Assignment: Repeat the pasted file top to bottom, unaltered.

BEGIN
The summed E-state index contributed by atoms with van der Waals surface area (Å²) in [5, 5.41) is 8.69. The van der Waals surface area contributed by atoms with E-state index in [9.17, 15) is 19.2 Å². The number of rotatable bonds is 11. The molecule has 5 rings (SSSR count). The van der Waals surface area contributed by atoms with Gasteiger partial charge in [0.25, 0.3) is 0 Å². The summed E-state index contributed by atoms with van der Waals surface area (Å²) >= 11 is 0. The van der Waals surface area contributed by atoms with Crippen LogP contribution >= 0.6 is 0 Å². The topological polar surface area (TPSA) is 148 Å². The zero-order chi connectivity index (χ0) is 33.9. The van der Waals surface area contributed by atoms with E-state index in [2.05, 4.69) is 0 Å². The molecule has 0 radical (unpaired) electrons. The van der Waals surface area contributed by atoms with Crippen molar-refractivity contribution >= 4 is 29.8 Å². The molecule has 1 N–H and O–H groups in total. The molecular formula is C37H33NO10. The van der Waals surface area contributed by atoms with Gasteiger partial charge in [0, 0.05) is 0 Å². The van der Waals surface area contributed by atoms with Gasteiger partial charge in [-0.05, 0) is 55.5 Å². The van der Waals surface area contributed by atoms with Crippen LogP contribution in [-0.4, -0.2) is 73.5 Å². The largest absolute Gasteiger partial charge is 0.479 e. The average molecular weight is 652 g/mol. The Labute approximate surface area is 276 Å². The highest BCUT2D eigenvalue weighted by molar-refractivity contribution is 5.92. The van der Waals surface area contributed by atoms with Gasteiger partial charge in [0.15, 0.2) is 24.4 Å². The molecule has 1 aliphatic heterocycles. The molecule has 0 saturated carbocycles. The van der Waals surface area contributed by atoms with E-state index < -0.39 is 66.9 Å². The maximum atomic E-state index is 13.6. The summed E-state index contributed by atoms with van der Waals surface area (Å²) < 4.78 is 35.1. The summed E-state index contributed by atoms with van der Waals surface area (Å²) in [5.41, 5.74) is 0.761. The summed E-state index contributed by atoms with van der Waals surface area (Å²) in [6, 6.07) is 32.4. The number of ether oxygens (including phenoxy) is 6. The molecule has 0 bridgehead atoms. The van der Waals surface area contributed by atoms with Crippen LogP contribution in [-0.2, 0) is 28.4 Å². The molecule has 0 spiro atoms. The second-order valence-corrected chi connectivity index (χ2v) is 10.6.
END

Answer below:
The summed E-state index contributed by atoms with van der Waals surface area (Å²) in [5, 5.41) is 8.69. The van der Waals surface area contributed by atoms with E-state index in [9.17, 15) is 19.2 Å². The number of rotatable bonds is 11. The molecule has 5 rings (SSSR count). The van der Waals surface area contributed by atoms with Gasteiger partial charge in [0.25, 0.3) is 0 Å². The summed E-state index contributed by atoms with van der Waals surface area (Å²) >= 11 is 0. The van der Waals surface area contributed by atoms with Crippen LogP contribution >= 0.6 is 0 Å². The topological polar surface area (TPSA) is 148 Å². The zero-order chi connectivity index (χ0) is 33.9. The van der Waals surface area contributed by atoms with E-state index in [2.05, 4.69) is 0 Å². The molecule has 0 radical (unpaired) electrons. The van der Waals surface area contributed by atoms with Crippen molar-refractivity contribution >= 4 is 29.8 Å². The molecule has 1 N–H and O–H groups in total. The molecular formula is C37H33NO10. The van der Waals surface area contributed by atoms with Gasteiger partial charge in [0, 0.05) is 0 Å². The van der Waals surface area contributed by atoms with Gasteiger partial charge in [-0.05, 0) is 55.5 Å². The van der Waals surface area contributed by atoms with Crippen LogP contribution in [-0.4, -0.2) is 73.5 Å². The largest absolute Gasteiger partial charge is 0.479 e. The average molecular weight is 652 g/mol. The Labute approximate surface area is 276 Å². The highest BCUT2D eigenvalue weighted by molar-refractivity contribution is 5.92. The van der Waals surface area contributed by atoms with Gasteiger partial charge in [0.15, 0.2) is 24.4 Å². The molecule has 1 aliphatic heterocycles. The molecule has 0 saturated carbocycles. The van der Waals surface area contributed by atoms with E-state index < -0.39 is 66.9 Å². The maximum atomic E-state index is 13.6. The summed E-state index contributed by atoms with van der Waals surface area (Å²) < 4.78 is 35.1. The summed E-state index contributed by atoms with van der Waals surface area (Å²) in [5.41, 5.74) is 0.761. The summed E-state index contributed by atoms with van der Waals surface area (Å²) in [6, 6.07) is 32.4. The number of ether oxygens (including phenoxy) is 6. The molecule has 0 bridgehead atoms. The van der Waals surface area contributed by atoms with Crippen LogP contribution in [-0.2, 0) is 28.4 Å². The molecule has 0 spiro atoms. The second-order valence-corrected chi connectivity index (χ2v) is 10.6.